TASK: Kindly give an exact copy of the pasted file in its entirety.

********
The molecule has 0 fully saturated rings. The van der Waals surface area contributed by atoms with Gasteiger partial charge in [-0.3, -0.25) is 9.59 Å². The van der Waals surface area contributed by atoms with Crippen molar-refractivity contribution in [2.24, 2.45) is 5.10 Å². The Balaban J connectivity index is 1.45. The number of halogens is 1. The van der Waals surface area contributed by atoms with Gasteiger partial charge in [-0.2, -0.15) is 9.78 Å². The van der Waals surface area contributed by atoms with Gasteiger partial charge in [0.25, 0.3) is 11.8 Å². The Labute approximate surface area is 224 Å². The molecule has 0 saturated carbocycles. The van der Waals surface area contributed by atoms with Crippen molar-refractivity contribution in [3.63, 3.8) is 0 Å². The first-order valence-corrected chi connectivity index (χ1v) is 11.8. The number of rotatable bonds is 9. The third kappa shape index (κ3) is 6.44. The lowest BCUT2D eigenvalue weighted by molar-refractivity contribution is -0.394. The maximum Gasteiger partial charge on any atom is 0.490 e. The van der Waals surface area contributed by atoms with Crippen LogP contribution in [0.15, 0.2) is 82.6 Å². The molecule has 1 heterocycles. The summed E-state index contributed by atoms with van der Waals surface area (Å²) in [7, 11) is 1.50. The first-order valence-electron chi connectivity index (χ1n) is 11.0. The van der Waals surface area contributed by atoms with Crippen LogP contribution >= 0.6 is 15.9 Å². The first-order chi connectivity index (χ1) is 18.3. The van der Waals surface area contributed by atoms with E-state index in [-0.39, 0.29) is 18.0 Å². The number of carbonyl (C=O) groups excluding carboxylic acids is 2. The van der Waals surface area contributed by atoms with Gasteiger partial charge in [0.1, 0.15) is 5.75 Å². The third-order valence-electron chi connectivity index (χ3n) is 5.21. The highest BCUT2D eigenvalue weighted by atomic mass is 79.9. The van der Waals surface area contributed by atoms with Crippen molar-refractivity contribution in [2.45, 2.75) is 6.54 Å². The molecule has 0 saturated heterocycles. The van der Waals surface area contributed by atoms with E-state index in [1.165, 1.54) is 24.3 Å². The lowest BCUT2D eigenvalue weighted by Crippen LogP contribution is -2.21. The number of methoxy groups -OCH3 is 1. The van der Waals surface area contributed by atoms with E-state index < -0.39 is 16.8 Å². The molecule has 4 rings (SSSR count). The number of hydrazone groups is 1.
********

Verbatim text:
The molecule has 0 fully saturated rings. The van der Waals surface area contributed by atoms with Gasteiger partial charge in [-0.3, -0.25) is 9.59 Å². The van der Waals surface area contributed by atoms with Crippen molar-refractivity contribution in [2.24, 2.45) is 5.10 Å². The Balaban J connectivity index is 1.45. The number of halogens is 1. The van der Waals surface area contributed by atoms with Gasteiger partial charge in [-0.2, -0.15) is 9.78 Å². The van der Waals surface area contributed by atoms with Gasteiger partial charge in [0.25, 0.3) is 11.8 Å². The Labute approximate surface area is 224 Å². The molecule has 0 saturated carbocycles. The van der Waals surface area contributed by atoms with Crippen molar-refractivity contribution in [3.63, 3.8) is 0 Å². The first-order valence-corrected chi connectivity index (χ1v) is 11.8. The number of rotatable bonds is 9. The third kappa shape index (κ3) is 6.44. The lowest BCUT2D eigenvalue weighted by molar-refractivity contribution is -0.394. The maximum Gasteiger partial charge on any atom is 0.490 e. The van der Waals surface area contributed by atoms with Crippen LogP contribution in [0.15, 0.2) is 82.6 Å². The molecule has 1 heterocycles. The summed E-state index contributed by atoms with van der Waals surface area (Å²) in [7, 11) is 1.50. The first-order valence-electron chi connectivity index (χ1n) is 11.0. The van der Waals surface area contributed by atoms with Crippen LogP contribution >= 0.6 is 15.9 Å². The first-order chi connectivity index (χ1) is 18.3. The van der Waals surface area contributed by atoms with E-state index in [-0.39, 0.29) is 18.0 Å². The number of carbonyl (C=O) groups excluding carboxylic acids is 2. The van der Waals surface area contributed by atoms with Gasteiger partial charge in [0.1, 0.15) is 5.75 Å². The third-order valence-electron chi connectivity index (χ3n) is 5.21. The highest BCUT2D eigenvalue weighted by atomic mass is 79.9. The van der Waals surface area contributed by atoms with Crippen molar-refractivity contribution in [2.45, 2.75) is 6.54 Å². The molecule has 0 saturated heterocycles. The van der Waals surface area contributed by atoms with E-state index in [1.165, 1.54) is 24.3 Å². The lowest BCUT2D eigenvalue weighted by Crippen LogP contribution is -2.21. The number of methoxy groups -OCH3 is 1. The van der Waals surface area contributed by atoms with E-state index < -0.39 is 16.8 Å². The molecule has 4 rings (SSSR count). The number of hydrazone groups is 1.